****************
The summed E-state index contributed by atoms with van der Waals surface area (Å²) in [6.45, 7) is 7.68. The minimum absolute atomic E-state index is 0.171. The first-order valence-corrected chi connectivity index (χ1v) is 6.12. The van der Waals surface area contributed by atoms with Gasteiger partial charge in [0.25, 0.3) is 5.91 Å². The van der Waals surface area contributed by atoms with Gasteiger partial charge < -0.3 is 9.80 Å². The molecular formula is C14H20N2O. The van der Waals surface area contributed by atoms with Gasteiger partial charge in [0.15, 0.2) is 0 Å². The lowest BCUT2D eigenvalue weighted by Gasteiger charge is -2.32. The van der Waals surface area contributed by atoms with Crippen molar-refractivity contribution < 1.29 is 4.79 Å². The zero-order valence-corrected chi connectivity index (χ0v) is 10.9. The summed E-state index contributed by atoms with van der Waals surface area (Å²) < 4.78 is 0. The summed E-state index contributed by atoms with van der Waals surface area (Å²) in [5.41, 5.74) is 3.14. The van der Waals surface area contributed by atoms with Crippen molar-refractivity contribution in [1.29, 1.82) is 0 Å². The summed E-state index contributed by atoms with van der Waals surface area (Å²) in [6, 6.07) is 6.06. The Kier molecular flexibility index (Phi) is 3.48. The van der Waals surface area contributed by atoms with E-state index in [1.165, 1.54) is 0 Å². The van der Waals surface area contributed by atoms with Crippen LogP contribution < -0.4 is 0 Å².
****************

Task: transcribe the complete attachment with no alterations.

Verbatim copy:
The summed E-state index contributed by atoms with van der Waals surface area (Å²) in [6.45, 7) is 7.68. The minimum absolute atomic E-state index is 0.171. The first-order valence-corrected chi connectivity index (χ1v) is 6.12. The van der Waals surface area contributed by atoms with Gasteiger partial charge in [0.25, 0.3) is 5.91 Å². The van der Waals surface area contributed by atoms with Gasteiger partial charge < -0.3 is 9.80 Å². The molecular formula is C14H20N2O. The van der Waals surface area contributed by atoms with Gasteiger partial charge in [0.15, 0.2) is 0 Å². The lowest BCUT2D eigenvalue weighted by Gasteiger charge is -2.32. The van der Waals surface area contributed by atoms with Crippen molar-refractivity contribution < 1.29 is 4.79 Å². The zero-order valence-corrected chi connectivity index (χ0v) is 10.9. The summed E-state index contributed by atoms with van der Waals surface area (Å²) < 4.78 is 0. The summed E-state index contributed by atoms with van der Waals surface area (Å²) in [5.41, 5.74) is 3.14. The van der Waals surface area contributed by atoms with Crippen molar-refractivity contribution in [1.29, 1.82) is 0 Å². The summed E-state index contributed by atoms with van der Waals surface area (Å²) in [6, 6.07) is 6.06. The Kier molecular flexibility index (Phi) is 3.48. The van der Waals surface area contributed by atoms with E-state index in [1.165, 1.54) is 0 Å². The van der Waals surface area contributed by atoms with Crippen LogP contribution < -0.4 is 0 Å².